I Can Barely Say a Word. It’s an Interesting Situation

Sound waves with the silhouette of a face.

Yesterday, I lost my voice.

I woke up with a sore throat, then gave two long talks, back to back, at a conference and then — wham, my voice went out.

I thought it would be back this morning, but no luck. My sister and I were supposed to record an episode of our podcast, but that just wasn’t possible. When I told my husband I was going to try, he laughed. “You’re not recording anything today,” he said.

It doesn’t hurt when I try to talk — but practically nothing comes out.

It’s been a very interesting exercise in silence and listening. For instance, when I walked my younger daughter to this school this morning, it seemed odd not to chat. We often walk for several blocks in silence, but this time, we walked in silence the whole way. It was a companionable silence, but it wasn’t as companionable as talking.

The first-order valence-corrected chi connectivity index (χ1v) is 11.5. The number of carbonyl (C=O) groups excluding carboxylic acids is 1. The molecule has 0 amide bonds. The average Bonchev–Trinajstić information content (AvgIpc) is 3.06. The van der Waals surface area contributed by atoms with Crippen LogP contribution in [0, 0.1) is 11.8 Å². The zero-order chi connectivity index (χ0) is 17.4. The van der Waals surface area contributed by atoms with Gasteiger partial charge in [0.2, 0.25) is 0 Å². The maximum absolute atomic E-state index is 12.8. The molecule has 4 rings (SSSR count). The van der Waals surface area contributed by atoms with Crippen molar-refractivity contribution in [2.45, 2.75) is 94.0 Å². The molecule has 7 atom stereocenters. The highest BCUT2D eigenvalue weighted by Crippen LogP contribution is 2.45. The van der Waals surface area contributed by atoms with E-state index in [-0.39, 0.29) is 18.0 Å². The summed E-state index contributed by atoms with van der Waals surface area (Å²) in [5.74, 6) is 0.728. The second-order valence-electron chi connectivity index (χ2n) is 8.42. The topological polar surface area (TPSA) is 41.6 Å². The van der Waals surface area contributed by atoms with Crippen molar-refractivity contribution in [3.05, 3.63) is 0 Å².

On the other hand, she told me, “It’s very calming, your whispering. It’s like being in yoga. I feel like harps should be playing.” So that’s nice, I guess.

I’ve also realized how much I talk to my puppy Barnaby. I hope he doesn’t think I’m angry at him; I’m not saying a word, when usually I talk to him quite a bit — which I’d never realized.

This morning, I was on a conference call, and I explained by email ahead of time that I wouldn’t be able to talk much. I thought that I might listen more acutely, given that I wasn’t talking, but to my surprise, I found it harder to listen. It’s like knowing that you’re going to be called on in class — you pay more attention when you know you might be put on the spot. Because I knew no one would expect me to participate, I felt less pressure, so I had to work harder to stay focused.

One hilarious thing: when I have to talk, it’s much easier to whisper, and people always whisper back to me! Apparently, it’s very tough to speak in a normal voice to someone who’s whispering.

It has been an interesting, if involuntary, experience, but I sure hope my voice is back tomorrow.

Have you ever lost your voice? How did the silence and the listening affect you?

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